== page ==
Guest editor: Dr Debu Tripathy
Breast cancer is the most common cancer type in women worldwide, with around 1.5 million new cases diagnosed every year. Despite the high incidence, advances in detection and treatment in recent years mean that more women than ever are surviving breast cancer, with an 89% 5-year survival rate in Western countries. Although men can also be affected, male breast cancer is very rare, accounting for less than 1% of all cancer in men.
Advances in molecular subtyping of breast cancer and the development of targeted therapies have greatly impacted breast cancer survival rates, and many clinical trials are now underway to determine the best therapeutic strategy for those with different types of breast cancer, as well as in the pre- and post-surgical setting. Although breast cancer risk increases greatly with age, around 7% of all cases occur in women under 40, and there are unique issues facing younger women with breast cancer, such as long-term treatment effects and the impact on fertility. As people are living longer with breast cancer, clinicians are increasingly recognizing the impact of disease prognosis and treatment on quality of life, with ongoing efforts aimed at defining the optimal treatment strategy for individual patients.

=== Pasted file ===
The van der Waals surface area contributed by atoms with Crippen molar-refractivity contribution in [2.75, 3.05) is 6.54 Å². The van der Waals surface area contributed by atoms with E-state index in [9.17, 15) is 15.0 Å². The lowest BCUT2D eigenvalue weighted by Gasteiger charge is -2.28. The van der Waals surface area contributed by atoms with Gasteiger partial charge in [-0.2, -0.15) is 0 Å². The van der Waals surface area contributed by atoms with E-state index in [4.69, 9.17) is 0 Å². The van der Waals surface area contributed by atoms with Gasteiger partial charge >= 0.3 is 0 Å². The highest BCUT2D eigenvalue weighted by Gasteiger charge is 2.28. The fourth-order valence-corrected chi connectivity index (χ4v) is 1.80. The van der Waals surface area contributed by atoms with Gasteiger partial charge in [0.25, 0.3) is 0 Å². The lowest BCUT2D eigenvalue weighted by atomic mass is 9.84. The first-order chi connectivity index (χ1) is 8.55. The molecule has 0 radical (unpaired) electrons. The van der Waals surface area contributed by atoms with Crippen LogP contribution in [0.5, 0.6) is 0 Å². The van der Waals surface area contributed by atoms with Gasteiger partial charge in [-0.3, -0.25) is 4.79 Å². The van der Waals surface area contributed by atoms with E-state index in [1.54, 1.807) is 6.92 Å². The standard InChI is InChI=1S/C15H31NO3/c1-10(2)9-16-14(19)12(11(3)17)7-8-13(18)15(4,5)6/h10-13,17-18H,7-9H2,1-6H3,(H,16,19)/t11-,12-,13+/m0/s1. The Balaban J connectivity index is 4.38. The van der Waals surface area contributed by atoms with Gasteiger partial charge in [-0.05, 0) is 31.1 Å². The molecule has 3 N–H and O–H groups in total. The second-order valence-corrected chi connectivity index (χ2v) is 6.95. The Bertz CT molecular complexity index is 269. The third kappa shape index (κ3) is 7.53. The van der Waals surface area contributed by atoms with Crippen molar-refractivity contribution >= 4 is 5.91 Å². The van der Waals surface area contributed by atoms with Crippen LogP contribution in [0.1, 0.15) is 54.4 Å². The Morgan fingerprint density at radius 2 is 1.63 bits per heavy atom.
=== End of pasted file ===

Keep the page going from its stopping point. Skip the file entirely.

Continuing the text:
This article collection in BMC Medicine aims to highlight the latest progress in breast cancer risk profiling, detection and treatment, as well as the long-term issues faced by those surviving breast cancer. We are seeking submissions of research articles covering all areas of breast cancer medicine, including clinical studies of new therapies, molecular genomics and translational advances.